The Science of Changing Lives

December 3, 2015
Lexi Caldwell, '16, connects science to personal experience through summer work with Genetic Alliance

By Molly Rossi, ’16

For biochemistry major Lexi Caldwell, ’16, a summer internship with D.C. nonprofit Genetic Alliance was about much more than science. One of the world’s most successful patient advocacy organizations, Genetic Alliance serves people with genetic disorders — people like Caldwell’s own mother. Ten years ago, she was diagnosed with mastocystosis, a disorder caused by genetic mutations. Caldwell and her sister are both susceptible to the disease. “The internship inspired me to become more engaged in genetic science, but more than that, it gave validation that there are real people out there dealing with this,” said the UR senior. “That’s what’s most inspiring — knowing people that motivate you to be passionate about a particular issue.”

Caldwell’s internship supervisor, CEO Sharon Terry, founded Genetic Alliance after her own children where diagnosed with a rare genetic disorder called pseudoxanthoma elasticum (PXE), which causes blindness by the age of 30. When Terry’s children were first diagnosed, she immediately began receiving calls from researchers asking for genetic material in order to find out more about the rare disease. “Sharon was really excited,” said Caldwell. “You want your children who have been diagnosed to help contribute to a cure. But soon after, another researcher contacted her for blood samples. When she asked if they could share, they said it was impossible.”

That’s because, before 1986, there was no central biological repository, no one place where all researchers could share resources and findings. In response to this gap, Terry created Genetic Alliance as a platform that allows patients with genetic disorders to share their medical information with researchers, and to connect with other patients. It now connects thousands of patients across America. “At first she said she didn’t understand a gene from a hub cap, but once it immediately affected her, she began to build a network,” said Caldwell.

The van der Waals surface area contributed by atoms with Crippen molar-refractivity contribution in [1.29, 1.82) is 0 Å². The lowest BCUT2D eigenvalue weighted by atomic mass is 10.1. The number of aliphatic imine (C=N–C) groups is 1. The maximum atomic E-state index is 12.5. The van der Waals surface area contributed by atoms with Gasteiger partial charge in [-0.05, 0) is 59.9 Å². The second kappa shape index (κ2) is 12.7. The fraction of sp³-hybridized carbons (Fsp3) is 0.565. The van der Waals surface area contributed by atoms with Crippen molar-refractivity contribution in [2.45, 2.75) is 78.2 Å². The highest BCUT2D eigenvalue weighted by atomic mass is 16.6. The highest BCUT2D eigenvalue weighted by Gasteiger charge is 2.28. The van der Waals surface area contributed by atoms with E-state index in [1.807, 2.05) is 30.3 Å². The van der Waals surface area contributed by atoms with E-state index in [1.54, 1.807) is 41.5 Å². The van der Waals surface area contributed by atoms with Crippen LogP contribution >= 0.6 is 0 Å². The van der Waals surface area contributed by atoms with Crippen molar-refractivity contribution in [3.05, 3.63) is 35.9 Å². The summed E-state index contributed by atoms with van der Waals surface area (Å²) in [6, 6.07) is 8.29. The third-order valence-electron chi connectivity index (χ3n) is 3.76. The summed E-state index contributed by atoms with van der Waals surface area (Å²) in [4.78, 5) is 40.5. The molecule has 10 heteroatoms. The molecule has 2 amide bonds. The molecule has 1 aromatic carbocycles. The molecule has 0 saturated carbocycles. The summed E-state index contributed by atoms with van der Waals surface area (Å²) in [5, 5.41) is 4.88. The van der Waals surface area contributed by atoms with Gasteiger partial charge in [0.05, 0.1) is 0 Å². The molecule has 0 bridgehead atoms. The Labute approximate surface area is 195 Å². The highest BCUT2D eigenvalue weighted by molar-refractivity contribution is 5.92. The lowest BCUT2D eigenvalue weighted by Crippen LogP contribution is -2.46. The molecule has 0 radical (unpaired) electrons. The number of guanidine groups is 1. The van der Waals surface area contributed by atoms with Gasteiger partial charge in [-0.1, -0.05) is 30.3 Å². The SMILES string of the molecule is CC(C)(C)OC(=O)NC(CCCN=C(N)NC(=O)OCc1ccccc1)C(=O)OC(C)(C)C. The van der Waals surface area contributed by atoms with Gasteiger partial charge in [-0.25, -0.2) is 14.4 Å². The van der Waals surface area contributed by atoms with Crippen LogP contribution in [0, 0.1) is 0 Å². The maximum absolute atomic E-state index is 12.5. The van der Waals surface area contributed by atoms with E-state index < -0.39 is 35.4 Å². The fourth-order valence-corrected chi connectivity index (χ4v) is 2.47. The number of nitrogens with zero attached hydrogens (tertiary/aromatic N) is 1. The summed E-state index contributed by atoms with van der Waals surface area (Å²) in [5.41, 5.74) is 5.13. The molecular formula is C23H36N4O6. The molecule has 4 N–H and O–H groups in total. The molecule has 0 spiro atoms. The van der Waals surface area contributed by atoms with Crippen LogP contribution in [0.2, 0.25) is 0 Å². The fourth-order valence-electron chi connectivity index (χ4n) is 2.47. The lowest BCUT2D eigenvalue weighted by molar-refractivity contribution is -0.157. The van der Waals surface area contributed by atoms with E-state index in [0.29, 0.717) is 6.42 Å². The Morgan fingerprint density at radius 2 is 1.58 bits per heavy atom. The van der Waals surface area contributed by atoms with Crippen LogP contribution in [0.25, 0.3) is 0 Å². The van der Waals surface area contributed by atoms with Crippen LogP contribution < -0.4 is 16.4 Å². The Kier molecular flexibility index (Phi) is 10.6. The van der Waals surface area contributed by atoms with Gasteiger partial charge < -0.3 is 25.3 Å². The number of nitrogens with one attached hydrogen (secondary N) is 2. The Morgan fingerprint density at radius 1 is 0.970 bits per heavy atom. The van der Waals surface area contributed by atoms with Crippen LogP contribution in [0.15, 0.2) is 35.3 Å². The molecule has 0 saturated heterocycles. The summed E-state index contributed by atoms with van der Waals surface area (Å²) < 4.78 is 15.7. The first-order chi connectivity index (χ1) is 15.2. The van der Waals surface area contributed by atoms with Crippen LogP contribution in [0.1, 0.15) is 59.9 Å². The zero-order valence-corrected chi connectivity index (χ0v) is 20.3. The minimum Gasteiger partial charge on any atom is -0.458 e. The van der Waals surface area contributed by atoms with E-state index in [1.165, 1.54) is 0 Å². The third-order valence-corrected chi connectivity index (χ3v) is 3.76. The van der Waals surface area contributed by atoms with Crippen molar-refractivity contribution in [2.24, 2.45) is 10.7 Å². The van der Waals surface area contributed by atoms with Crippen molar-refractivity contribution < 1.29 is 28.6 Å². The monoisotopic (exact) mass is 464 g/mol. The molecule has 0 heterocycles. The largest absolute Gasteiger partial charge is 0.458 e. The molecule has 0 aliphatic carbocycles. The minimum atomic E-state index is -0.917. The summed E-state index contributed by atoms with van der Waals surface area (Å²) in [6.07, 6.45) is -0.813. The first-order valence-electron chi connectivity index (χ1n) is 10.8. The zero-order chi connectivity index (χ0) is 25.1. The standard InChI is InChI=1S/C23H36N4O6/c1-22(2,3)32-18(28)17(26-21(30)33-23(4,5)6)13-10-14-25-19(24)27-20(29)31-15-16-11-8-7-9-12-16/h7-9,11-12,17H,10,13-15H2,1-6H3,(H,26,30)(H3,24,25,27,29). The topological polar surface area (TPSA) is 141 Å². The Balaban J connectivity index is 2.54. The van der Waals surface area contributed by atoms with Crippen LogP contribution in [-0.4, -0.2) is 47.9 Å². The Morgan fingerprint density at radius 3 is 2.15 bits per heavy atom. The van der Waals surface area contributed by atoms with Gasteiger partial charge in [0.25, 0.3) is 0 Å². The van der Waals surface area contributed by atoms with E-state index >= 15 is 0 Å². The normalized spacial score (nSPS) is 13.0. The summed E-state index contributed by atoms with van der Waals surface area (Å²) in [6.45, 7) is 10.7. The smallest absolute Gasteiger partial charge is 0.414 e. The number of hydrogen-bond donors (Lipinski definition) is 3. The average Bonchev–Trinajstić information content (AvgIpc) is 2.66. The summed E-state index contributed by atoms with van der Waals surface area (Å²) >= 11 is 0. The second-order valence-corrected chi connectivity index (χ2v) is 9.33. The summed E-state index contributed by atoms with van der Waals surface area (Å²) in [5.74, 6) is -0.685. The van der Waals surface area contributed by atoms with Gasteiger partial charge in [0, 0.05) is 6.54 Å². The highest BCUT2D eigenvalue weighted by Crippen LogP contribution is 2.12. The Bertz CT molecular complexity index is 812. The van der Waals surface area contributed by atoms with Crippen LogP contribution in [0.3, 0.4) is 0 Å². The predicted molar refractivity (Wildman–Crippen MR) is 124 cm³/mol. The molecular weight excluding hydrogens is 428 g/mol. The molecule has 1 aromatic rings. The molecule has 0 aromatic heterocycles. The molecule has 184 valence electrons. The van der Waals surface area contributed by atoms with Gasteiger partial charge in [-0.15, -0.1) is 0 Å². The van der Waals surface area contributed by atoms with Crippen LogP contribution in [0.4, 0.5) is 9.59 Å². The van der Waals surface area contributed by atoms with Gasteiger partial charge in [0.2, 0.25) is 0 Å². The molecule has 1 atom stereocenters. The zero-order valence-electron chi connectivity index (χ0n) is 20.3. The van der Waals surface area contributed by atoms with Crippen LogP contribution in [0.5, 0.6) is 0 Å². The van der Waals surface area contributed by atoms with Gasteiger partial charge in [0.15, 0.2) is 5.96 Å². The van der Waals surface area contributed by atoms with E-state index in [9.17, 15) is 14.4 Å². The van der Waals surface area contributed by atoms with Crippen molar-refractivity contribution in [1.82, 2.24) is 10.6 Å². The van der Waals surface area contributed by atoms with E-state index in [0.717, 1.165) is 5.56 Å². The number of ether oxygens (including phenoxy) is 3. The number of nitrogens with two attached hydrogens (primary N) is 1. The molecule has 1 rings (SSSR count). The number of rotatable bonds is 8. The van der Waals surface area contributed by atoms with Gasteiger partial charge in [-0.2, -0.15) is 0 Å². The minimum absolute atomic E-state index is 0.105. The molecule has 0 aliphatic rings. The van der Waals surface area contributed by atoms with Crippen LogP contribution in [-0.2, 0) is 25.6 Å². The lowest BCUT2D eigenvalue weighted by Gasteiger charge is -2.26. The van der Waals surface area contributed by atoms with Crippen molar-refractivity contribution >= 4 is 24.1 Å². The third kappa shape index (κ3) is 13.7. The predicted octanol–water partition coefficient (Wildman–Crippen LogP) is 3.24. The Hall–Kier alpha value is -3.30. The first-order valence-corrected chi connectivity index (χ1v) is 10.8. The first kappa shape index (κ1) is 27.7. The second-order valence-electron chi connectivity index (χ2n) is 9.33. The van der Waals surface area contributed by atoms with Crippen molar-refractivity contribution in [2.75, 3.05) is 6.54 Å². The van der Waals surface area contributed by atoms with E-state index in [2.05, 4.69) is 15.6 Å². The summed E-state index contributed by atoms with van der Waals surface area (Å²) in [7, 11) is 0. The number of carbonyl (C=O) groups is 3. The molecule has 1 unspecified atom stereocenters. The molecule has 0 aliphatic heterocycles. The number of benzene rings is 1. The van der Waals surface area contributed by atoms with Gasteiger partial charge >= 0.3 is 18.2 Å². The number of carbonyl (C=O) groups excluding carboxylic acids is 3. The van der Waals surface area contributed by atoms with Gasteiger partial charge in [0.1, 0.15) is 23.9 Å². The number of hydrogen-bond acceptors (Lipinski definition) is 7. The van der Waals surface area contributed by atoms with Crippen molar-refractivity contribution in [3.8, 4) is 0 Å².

She could immediately relate to Terry’s story because it was much like her own. As a part of her internship, Caldwell was able to visit the National Institutes of Health (NIH) in Bethesda, Md. — the exact place her mother had donated her own genetic information for scientific research. “My mom, once she was diagnosed, would go down to NIH every six months to participate in clinical trials,” said Caldwell. “It was really special for me to see the consequence of studies like this, because it allows patients to not only better understand their condition, but to help people who are affected in a similar way.”

Caldwell also had the chance to research FDA regulations on pharmaceutical devices. She worked with people from different scientific disciplines, including genetic counselors and computer scientists, whose interest in public health brought them together. “It made me see that there are fewer limits than I may have seen before. Science is such a big world, and there is so much to be done that can help people,” said Caldwell. “One shouldn’t have to choose a definite field as much as one should choose what impact they want to make. I now know that I want to see what there is out there. I’m really open to exploring different fields.”

After her internship, Caldwell is especially excited about being a part of translational science — the science that connects research to real application in people’s lives. “Genetic Alliance shows people that participating in their own health can accelerate the science,” she said. “A lot of science majors come in and see two paths: going to graduate school or becoming a doctor. But I think there is also a lot to be said for the area in between that connects that bench work to helping people.” As a 2015 Civic Fellow, Caldwell was especially focused on the ways in which her work at the nonprofit served others. She remembers a dinner for Civic Fellows where former University chaplain David Burhans had guiding words for the students: “He said that we should be thinking about three things: ‘Who am I? Why am I here? And what difference can I make?’ I thought about that again and again during my internship.”

With that in mind, Caldwell has been weighing her future options with an eye towards public service. “I’ve been thinking, what does the world need from me, and what gap do I feel inspired to fill?” Motivated by the holistic approach Genetic Alliance utilizes to serve patients, Caldwell is considering applying to genetic counseling positions that marry psychology and social work with an understanding of medical genetics. As someone not only susceptible to a genetic disorder, but with a loved one who has suffered from one, she feels it is crucial that patients not only become proactive in their own health, but are able to connect with others who face similar challenges. “When people see that they are not alone, and are part of a community, people engage in a way that wouldn’t have otherwise been possible. It brings people together.”